Software engineer Brad Neuberg is credited as the person who kicked off not just Coworking Day, but the whole coworking movement itself, when he blogged about the idea on 9th August 2005:
“This week is the first week of coworking, something I am setting up.”
In his blog post, he invited “free spirits” and creators to “come together in community” at the Spiral Muse Coworking Group, “sitting at tables or relaxing on couches as we do our work.”
Thanks to Brad Neuberg’s post, 9th August has become recognised as the day that “coworking” was born, both as a term and a movement.
Coworking Day celebrations are as diverse as the industry itself.
Some coworking spaces mark the occasion, some ignore it, and others are unaware of it altogether.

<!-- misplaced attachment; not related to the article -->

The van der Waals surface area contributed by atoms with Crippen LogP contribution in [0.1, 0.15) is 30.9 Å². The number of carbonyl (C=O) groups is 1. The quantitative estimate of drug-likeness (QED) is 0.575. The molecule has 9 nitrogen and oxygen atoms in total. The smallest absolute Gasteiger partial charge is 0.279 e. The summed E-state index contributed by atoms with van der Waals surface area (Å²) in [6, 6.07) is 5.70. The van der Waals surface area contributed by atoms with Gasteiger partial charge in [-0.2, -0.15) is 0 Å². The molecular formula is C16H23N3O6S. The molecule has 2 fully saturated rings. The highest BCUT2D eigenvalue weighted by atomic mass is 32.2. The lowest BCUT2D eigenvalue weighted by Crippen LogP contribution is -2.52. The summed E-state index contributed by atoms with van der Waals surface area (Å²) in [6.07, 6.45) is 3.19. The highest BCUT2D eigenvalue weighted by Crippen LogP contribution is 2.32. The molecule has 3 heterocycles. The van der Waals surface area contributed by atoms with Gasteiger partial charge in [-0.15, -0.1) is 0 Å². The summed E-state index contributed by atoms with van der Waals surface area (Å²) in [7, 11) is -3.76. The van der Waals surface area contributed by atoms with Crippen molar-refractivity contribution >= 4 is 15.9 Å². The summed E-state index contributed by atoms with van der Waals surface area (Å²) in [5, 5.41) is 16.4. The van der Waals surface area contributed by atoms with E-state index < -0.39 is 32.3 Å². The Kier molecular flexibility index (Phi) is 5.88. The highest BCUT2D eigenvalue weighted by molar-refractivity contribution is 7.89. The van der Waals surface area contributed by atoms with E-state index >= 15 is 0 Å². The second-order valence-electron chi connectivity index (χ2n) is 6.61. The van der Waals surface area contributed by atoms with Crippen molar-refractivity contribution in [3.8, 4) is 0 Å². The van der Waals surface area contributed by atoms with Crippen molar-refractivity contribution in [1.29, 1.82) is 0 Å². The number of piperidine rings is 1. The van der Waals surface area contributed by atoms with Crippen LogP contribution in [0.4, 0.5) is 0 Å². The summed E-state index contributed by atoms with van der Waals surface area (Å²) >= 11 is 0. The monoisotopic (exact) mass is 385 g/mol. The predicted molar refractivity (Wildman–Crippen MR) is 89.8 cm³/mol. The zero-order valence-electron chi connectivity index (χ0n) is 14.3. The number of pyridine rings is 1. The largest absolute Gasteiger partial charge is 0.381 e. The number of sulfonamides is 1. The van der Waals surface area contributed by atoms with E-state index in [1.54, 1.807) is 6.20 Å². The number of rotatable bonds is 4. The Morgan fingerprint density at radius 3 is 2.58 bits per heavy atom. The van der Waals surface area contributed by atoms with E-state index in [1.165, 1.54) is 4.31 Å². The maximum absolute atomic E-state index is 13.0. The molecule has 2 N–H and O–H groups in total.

Some coworking spaces have joined forces to celebrate the occasion together. One of them is Co-mmunity, which has created an entire Coworking Week in San Diego from August 7th to August 11th.
They’ve joined with Hera Hub, DeskHub, Nest Coworking and Launch Center to offer free coworking at each space on designated days of the week.
According to Co-mmunity, the week-long event “celebrates 12 years of coworking, collaboration, and the shared economy.”
But not every coworking space chooses to recognise it.
In a promotional email for San Diego Coworking Week, Co-mmunity stated: “Approximately 5,000 coworking spaces around the world will celebrate Neuberg’s vision as part of International Coworking Day on August 9th.”
If 5,000 spaces do take part, that’s less than half the number of global coworking spaces around the world. Lack of participation is of course down to personal preference, but it’s also blamed on lack of awareness.
“Some spaces and regional alliances get into it, but it’s not widely known,” says Cat Johnson, a content marketer for the coworking sector.
“International Coworking Day has been around since the early days of coworking. There’s not, however, tons of awareness of it or activity around it.”